Quiet corners in foreign lands

Each time we’ve travelled to the north of Rwanda, we’ve passed the small Chinese cemetery in the Rulindo District. Last month, we stopped for a few minutes.

The cemetery is located just off the road to Muzanze, about 50 minutes from Kigali. It holds the remains of 10 Chinese citizens who died in Rwanda during the 1980s and 1990s, while they were working on development projects of road construction or health services.

The graves are in a row near the top of a hill, with a set of stairs leading up to each one.

The material elements are now-weathered concrete, grass, and agaves.

The arrangement is simple, the effect poignant.

The cemetery is cared for, and the Chinese community, led by Ambassador Shll Zhan, held a ceremony there for the Qingming Festival on April 5 of this year.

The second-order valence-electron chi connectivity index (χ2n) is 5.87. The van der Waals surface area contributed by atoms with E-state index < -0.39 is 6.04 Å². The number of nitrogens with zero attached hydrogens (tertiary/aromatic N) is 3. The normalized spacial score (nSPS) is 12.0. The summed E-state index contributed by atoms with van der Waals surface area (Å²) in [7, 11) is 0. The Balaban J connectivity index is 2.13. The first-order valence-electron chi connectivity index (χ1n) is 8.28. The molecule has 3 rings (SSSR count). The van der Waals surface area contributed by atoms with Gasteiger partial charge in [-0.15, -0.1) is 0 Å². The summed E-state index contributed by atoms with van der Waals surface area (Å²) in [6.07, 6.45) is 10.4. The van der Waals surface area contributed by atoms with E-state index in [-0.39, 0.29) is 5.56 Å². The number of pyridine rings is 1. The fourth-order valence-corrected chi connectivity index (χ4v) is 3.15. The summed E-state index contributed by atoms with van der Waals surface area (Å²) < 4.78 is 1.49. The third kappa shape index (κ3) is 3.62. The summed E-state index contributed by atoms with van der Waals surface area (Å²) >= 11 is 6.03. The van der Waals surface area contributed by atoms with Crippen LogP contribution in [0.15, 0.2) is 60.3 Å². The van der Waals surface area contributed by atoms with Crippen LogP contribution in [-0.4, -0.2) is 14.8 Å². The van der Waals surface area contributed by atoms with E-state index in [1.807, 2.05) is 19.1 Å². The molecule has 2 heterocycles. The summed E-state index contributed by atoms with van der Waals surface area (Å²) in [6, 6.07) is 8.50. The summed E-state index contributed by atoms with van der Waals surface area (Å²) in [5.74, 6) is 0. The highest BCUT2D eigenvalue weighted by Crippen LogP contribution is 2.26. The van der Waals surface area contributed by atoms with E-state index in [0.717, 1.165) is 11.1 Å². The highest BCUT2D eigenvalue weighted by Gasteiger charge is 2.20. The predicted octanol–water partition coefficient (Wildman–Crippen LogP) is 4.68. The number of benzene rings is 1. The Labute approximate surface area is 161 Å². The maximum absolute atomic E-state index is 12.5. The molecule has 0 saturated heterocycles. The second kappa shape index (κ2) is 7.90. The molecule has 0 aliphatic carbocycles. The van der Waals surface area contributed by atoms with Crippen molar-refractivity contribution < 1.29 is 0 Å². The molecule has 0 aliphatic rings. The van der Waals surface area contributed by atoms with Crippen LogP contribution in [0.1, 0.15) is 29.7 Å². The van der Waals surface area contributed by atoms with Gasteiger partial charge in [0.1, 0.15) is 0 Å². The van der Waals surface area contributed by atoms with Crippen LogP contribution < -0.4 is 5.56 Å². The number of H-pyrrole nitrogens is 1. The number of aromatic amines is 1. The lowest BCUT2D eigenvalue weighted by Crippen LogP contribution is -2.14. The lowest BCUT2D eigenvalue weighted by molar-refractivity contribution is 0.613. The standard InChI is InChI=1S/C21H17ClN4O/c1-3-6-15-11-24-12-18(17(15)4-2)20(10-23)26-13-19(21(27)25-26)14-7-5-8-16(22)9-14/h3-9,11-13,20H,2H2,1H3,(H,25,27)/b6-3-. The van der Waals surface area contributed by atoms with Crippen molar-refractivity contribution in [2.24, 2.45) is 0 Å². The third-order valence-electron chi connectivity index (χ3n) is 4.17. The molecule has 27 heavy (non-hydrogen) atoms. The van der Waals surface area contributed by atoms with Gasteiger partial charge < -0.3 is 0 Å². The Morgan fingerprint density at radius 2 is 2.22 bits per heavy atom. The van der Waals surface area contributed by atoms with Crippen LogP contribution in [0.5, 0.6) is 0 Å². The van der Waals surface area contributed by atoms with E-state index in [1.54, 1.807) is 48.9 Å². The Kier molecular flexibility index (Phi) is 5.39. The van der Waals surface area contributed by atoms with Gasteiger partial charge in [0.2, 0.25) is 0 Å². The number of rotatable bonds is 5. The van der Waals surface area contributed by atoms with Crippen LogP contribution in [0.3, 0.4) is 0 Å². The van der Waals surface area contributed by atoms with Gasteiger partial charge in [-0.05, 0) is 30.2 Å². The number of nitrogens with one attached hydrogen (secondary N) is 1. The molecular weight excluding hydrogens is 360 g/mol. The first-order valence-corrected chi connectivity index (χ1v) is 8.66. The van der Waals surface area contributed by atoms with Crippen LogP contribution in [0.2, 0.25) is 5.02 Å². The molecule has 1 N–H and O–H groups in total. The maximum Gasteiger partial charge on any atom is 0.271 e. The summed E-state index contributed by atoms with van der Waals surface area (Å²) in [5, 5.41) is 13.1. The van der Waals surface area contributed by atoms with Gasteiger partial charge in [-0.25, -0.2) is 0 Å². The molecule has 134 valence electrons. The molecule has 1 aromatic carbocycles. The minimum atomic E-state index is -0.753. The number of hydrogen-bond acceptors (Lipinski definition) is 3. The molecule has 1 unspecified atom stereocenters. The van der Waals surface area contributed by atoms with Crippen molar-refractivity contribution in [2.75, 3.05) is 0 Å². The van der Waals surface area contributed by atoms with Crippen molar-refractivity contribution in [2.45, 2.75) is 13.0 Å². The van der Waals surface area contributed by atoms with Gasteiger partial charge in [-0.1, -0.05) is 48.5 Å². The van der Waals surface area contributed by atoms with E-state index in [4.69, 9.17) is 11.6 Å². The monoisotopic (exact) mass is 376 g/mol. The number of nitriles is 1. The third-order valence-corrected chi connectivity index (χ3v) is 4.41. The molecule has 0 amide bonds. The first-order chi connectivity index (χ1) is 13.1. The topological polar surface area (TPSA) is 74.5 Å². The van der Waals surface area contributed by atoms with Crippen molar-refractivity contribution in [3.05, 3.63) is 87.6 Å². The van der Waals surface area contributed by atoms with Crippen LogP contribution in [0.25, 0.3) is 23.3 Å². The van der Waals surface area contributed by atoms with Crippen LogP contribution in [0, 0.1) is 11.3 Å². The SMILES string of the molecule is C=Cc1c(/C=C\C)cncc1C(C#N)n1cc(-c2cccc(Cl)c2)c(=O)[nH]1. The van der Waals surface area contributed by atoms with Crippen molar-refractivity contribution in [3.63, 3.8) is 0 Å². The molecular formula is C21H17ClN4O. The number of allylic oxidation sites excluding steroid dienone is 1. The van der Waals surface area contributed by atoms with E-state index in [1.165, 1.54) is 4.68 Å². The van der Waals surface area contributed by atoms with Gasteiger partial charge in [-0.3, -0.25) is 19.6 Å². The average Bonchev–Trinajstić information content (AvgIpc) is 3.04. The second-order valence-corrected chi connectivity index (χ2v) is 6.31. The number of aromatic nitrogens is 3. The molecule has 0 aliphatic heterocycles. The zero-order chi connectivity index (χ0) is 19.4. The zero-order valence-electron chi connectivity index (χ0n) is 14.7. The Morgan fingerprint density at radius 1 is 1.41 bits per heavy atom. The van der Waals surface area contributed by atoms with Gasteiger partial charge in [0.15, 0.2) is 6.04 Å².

When I looked at these pictures, I remembered two photos I had taken in 2007 of another small, touching cemetery garden. It holds the graves of eighteen Algerian retainers who had followed their Emir into imprisonment in France in 1848.

Abd al-Qadir and his household were held in the Château d’Amboise in the Loire Valley. Those who died before he was released in 1852 were buried there.

The memorial garden on the grounds of the château is beautiful. It was built in 2002, according to one source, but I have been unable to find out any more about it.

The square markers are set in a rectangle planted with low mounding plants. A hedge of rosemary diagonally intersects the space.

2 thoughts on “Quiet corners in foreign lands

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